March 29, 2012
Wilds’ Way With White
Designer Peter Wilds likes white – classic, serene and pure – with touches of colour, such as happy pink, for fun.
story FELICITY STONE | photos gerry kahrmann
“To me, white is the bravest choice of all,” says Peter Wilds – and white is the colour he painted the new design studio/showroom he opened in February after 6½ years designing for The Cross, the Yaletown décor and design store.
“People day after day are coming in going, ‘You really like white don’t you?’” Yet they also comment that while the space is white, it’s not clinical. “I’m not interested in a sterile environment,” says Wilds. “I’m interested in using [white] to layer in. It’s the layering that keeps it from being clinical or sterile.” He also likes white “because it’s serene, because it’s classic, because it’s timeless, because there’s a purity to it,” plus it makes small spaces like a studio or one-bedroom apartment feel bigger.
The interior of his home is equally white, but the feel is completely different. The studio is a lofty Gastown space with brick walls, wainscoting and library-motif wallpaper. The furniture, a mix of traditional and modern, formal and casual, has a neutral palette: black, grey, beige and, of course, white.
His living space, on the other hand, is a one-bedroom condo on the 18th floor of a 1970s West End highrise. Here the lines are simple and modern, walls and cabinetry are white, furniture is black, white or natural wood, but accessories inject hits of red and pink. “When you walk in, it’s the colour that your eye bounces to first,” says Wilds. “I use pink a lot. It’s a colour that I think is pretty, it makes me smile, and it’s just a happy tone. And I think it can be used in edgy, unexpected, sometimes subversive ways, especially if there is a guy in the house.”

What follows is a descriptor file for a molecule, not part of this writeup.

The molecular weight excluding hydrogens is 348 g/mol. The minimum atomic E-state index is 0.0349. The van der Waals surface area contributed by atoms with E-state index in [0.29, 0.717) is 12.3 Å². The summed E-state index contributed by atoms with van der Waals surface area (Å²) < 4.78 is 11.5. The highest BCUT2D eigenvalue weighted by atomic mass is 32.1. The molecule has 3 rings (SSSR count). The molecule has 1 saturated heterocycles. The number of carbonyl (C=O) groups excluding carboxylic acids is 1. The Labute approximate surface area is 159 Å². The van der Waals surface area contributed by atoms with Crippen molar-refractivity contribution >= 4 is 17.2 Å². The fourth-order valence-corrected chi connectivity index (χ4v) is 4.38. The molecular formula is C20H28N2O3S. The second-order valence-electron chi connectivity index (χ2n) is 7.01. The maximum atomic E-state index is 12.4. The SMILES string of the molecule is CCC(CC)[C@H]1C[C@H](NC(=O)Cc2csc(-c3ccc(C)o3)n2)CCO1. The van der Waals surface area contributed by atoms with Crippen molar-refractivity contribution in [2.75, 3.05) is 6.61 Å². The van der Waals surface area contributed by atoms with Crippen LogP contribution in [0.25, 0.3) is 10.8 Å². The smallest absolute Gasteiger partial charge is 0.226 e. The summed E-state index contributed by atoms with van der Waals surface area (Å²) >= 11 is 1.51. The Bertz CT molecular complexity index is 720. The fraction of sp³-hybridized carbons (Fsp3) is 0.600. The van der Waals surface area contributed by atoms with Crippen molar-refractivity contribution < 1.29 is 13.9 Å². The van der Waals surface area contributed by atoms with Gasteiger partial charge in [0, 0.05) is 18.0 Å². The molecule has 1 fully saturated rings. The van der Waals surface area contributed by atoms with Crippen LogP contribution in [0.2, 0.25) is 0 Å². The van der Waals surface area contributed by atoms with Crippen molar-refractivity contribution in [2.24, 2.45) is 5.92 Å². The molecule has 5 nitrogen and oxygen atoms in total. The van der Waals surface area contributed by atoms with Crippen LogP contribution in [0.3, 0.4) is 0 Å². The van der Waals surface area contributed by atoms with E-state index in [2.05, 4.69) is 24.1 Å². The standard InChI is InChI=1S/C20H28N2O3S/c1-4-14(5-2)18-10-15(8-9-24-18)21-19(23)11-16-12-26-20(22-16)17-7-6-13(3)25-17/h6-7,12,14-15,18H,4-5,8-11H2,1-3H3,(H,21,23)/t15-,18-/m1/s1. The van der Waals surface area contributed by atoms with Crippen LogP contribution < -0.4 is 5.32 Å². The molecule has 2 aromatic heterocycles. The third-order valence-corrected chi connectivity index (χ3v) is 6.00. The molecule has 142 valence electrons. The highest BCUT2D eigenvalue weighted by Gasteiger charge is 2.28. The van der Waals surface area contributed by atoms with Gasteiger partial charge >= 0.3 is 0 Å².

“It’s like Converse mixed with Hermès.That’s totally my vibe.”
Wilds designed the space to be like a white cloud. Because there are no high buildings across the street, he can lie in bed and see nothing but sky. There are no window treatments, nothing heavy, nothing dark, simply elements that visually and psychologically keep the space open, light and airy. When he purchased the condo six years ago, he gutted and renovated the interior, using reflective surfaces like mirrors and white lacquer cabinets to maximize the light. The cabinets reflect city lights at night, the sky and clouds during the day.
They also provide the storage so critical in small spaces. Wilds customized Ikea cabinets, using them throughout the home: as a wall-hung armoire in the dining room, the bathroom vanity and built-in bedroom closets. “Particularly in small spaces, if you can stand in one spot and look into numerous rooms, there has to be a unity,” he says. “The rooms have to communicate and tie in together.”
His furniture is eclectic, or, as Wilds describes it, a “mash-up.” The classic but traditional black leather tufted rolled-arm chesterfield is mixed with classic but modern moulded Eames chairs. The antique coffee table was originally a stepping stool for a Chinese opium bed. One side table is a pile of books topped with a transparent Kartell Bourgie lamp; the other is a sculptural piece of driftwood that is both functional and a conversation piece. “It’s like Converse mixed with Hermès,” says Wilds. “That’s totally my vibe.”